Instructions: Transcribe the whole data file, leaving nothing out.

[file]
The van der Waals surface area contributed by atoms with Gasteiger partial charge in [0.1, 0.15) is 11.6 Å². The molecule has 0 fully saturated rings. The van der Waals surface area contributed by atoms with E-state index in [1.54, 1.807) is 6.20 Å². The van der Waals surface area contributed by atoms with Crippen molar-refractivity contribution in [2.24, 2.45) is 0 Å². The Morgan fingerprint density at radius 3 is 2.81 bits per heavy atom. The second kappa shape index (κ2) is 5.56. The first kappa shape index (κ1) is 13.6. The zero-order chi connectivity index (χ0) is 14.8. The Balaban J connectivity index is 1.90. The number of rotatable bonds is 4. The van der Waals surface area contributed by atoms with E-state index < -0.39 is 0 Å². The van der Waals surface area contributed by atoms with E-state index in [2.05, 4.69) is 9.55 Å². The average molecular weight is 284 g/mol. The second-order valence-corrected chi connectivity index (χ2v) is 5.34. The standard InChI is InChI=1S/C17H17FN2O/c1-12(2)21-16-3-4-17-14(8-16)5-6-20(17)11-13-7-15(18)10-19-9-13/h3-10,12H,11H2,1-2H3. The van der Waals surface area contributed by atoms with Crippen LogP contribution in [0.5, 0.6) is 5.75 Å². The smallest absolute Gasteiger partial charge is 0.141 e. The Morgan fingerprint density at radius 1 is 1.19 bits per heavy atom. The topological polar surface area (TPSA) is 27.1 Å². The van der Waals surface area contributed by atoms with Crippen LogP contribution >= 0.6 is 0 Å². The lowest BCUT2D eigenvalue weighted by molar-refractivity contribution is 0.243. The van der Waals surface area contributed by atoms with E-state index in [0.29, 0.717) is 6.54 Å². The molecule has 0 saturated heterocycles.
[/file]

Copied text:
The van der Waals surface area contributed by atoms with Gasteiger partial charge in [0.1, 0.15) is 11.6 Å². The molecule has 0 fully saturated rings. The van der Waals surface area contributed by atoms with E-state index in [1.54, 1.807) is 6.20 Å². The van der Waals surface area contributed by atoms with Crippen molar-refractivity contribution in [2.24, 2.45) is 0 Å². The Morgan fingerprint density at radius 3 is 2.81 bits per heavy atom. The second kappa shape index (κ2) is 5.56. The first kappa shape index (κ1) is 13.6. The zero-order chi connectivity index (χ0) is 14.8. The Balaban J connectivity index is 1.90. The number of rotatable bonds is 4. The van der Waals surface area contributed by atoms with E-state index < -0.39 is 0 Å². The van der Waals surface area contributed by atoms with E-state index in [2.05, 4.69) is 9.55 Å². The average molecular weight is 284 g/mol. The second-order valence-corrected chi connectivity index (χ2v) is 5.34. The standard InChI is InChI=1S/C17H17FN2O/c1-12(2)21-16-3-4-17-14(8-16)5-6-20(17)11-13-7-15(18)10-19-9-13/h3-10,12H,11H2,1-2H3. The van der Waals surface area contributed by atoms with Crippen LogP contribution in [0.5, 0.6) is 5.75 Å². The smallest absolute Gasteiger partial charge is 0.141 e. The Morgan fingerprint density at radius 1 is 1.19 bits per heavy atom. The topological polar surface area (TPSA) is 27.1 Å². The van der Waals surface area contributed by atoms with Crippen LogP contribution >= 0.6 is 0 Å². The lowest BCUT2D eigenvalue weighted by molar-refractivity contribution is 0.243. The van der Waals surface area contributed by atoms with E-state index in [0.29, 0.717) is 6.54 Å². The molecule has 0 saturated heterocycles.